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Third universal definition of myocardial infarction

Kristian Thygesen, Joseph S. Alpert, Allan S. Jaffe, Maarten L. Simoons, Bernard R. Chaitman, Harvey D. White, , , Kristian Thygesen, Joseph S. Alpert, Harvey D. White, , Allan S. Jaffe, Hugo A. Katus, Fred S. Apple, Bertil Lindahl, David A. Morrow, , Bernard R. Chaitman, Peter M. Clemmensen, Per Johanson, Hanoch Hod, , Richard Underwood, Jeroen J. Bax, Robert O. Bonow, Fausto Pinto, Raymond J. Gibbons, , Keith A. Fox, Dan Atar, L. Kristin Newby, Marcello Galvani, Christian W. Hamm, , Barry F. Uretsky, Ph. Gabriel Steg, William Wijns, Jean-Pierre Bassand, Phillippe Menasché, Jan Ravkilde, , E. Magnus Ohman, Elliott M. Antman, Lars C. Wallentin, Paul W. Armstrong, Maarten L. Simoons, , James L. Januzzi, Markku S. Nieminen, Mihai Gheorghiade, Gerasimos Filippatos, , Russell V. Luepker, Stephen P. Fortmann, Wayne D. Rosamond, Dan Levy, David Wood, , Sidney C. Smith, Dayi Hu, José-Luis Lopez-Sendon, Rose Marie Robertson, Douglas Weaver, Michal Tendera, Alfred A. Bove, Alexander N. Parkhomenko, Elena J. Vasilieva, Shanti Mendis, , Jeroen J. Bax, Helmut Baumgartner, Claudio Ceconi, Veronica Dean, Christi Deaton, Robert Fagard, Christian Funck-Brentano, David Hasdai, Arno Hoes, Paulus Kirchhof, Juhani Knuuti, Philippe Kolh, Theresa McDonagh, Cyril Moulin, Bogdan A. Popescu, Željko Reiner, Udo Sechtem, Per Anton Sirnes, Michal Tendera, Adam Torbicki, Alec Vahanian, Stephan Windecker, , Joao Morais, Carlos Aguiar, Wael Almahmeed, David O. Arnar, Fabio Barili, Kenneth D. Bloch, Ann F. Bolger, Hans Erik Bøtker, Biykem Bozkurt, Raffaele Bugiardini, Christopher Cannon, James de Lemos, Franz R. Eberli, Edgardo Escobar, Mark Hlatky, Stefan James, Karl B. Kern, David J. Moliterno, Christian Mueller, Aleksandar N. Neskovic, Burkert Mathias Pieske, Steven P. Schulman, Robert F. Storey, Kathryn A. Taubert, Pascal Vranckx, Daniel R. Wagner
DOI: http://dx.doi.org/10.1093/eurheartj/ehs184 First published online: 25 August 2012

Abbreviations and acronyms

ACCF
American College of Cardiology Foundation
ACS
acute coronary syndrome
AHA
American Heart Association
CAD
coronary artery disease
CABG
coronary artery bypass grafting
CKMB
creatine kinase MB isoform
cTn
cardiac troponin
CT
computed tomography
CV
coefficient of variation
ECG
electrocardiogram
ESC
European Society of Cardiology
FDG
fluorodeoxyglucose
h
hour(s)
HF
heart failure
LBBB
left bundle branch block
LV
left ventricle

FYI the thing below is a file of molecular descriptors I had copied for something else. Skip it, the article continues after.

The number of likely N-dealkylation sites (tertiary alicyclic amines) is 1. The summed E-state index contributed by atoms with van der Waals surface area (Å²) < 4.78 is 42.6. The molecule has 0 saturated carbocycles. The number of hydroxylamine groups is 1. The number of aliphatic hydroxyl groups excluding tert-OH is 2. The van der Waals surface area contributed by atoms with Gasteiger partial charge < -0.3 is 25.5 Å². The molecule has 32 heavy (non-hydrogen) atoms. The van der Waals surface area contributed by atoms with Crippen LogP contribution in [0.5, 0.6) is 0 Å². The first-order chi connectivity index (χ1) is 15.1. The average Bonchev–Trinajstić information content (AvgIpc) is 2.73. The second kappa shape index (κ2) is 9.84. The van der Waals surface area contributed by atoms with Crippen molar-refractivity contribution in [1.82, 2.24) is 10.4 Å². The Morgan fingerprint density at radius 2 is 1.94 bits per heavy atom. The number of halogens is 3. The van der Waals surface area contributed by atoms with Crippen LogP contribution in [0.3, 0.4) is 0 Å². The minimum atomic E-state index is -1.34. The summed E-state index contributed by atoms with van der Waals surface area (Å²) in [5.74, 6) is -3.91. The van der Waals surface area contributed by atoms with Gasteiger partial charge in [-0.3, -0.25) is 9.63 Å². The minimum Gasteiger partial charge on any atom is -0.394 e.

LVH
left ventricular hypertrophy
MI
myocardial infarction
mIBG
meta-iodo-benzylguanidine
min
minute(s)
MONICA
Multinational MONItoring of trends and determinants in CArdiovascular disease)
MPS
myocardial perfusion scintigraphy
MRI
magnetic resonance imaging
mV
millivolt(s)
ng/L
nanogram(s) per litre
Non-Q MI
non-Q wave myocardial infarction
NSTEMI
non-ST-elevation myocardial infarction
PCI
percutaneous coronary intervention
PET
positron emission tomography
pg/mL
pictogram(s) per millilitre
Q wave MI
Q wave myocardial infarction
RBBB
right bundle branch block
sec
second(s)
SPECT
single photon emission computed tomography
STEMI
ST elevation myocardial infarction
ST–T
ST-segment –T wave
URL
upper reference limit
WHF
World Heart Federation
WHO
World Health Organization
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Introduction

Myocardial infarction (MI) can be recognised by clinical features, including electrocardiographic (ECG) findings, elevated values of biochemical markers (biomarkers) of myocardial necrosis, and by imaging, or may be defined by pathology. It is a major cause of death and disability worldwide. MI may be the first manifestation of coronary artery disease (CAD) or it may occur, repeatedly, in patients with established disease. Information on MI rates can provide useful information regarding the burden of CAD within and across populations, especially if standardized data are collected in a manner that distinguishes between incident and recurrent events. From the epidemiological point of view, the incidence of MI in a population can be used as a proxy for the prevalence of CAD in that population. The term ‘myocardial infarction’ may have major psychological and legal implications for the individual and society. It is an indicator of one of the leading health problems in the world and it is an outcome measure in clinical trials, observational studies and quality assurance programmes. These studies and programmes require a precise and consistent definition of MI.

In the past, a general consensus existed for the clinical syndrome designated as MI. In studies of disease prevalence, the World Health Organization (WHO) defined MI from symptoms, ECG abnormalities and cardiac enzymes. However, the development of ever more sensitive and myocardial tissue-specific cardiac biomarkers and more sensitive imaging techniques now allows for detection of very small amounts of myocardial injury or necrosis. Additionally, the management of patients with MI has significantly improved, resulting in less myocardial injury and necrosis, in spite of a similar clinical presentation. Moreover, it appears necessary to distinguish the various conditions which may cause MI, such as ‘spontaneous’ and ‘procedure-related’ MI. Accordingly, physicians, other healthcare providers and patients require an up-to-date definition of MI.

In 2000, …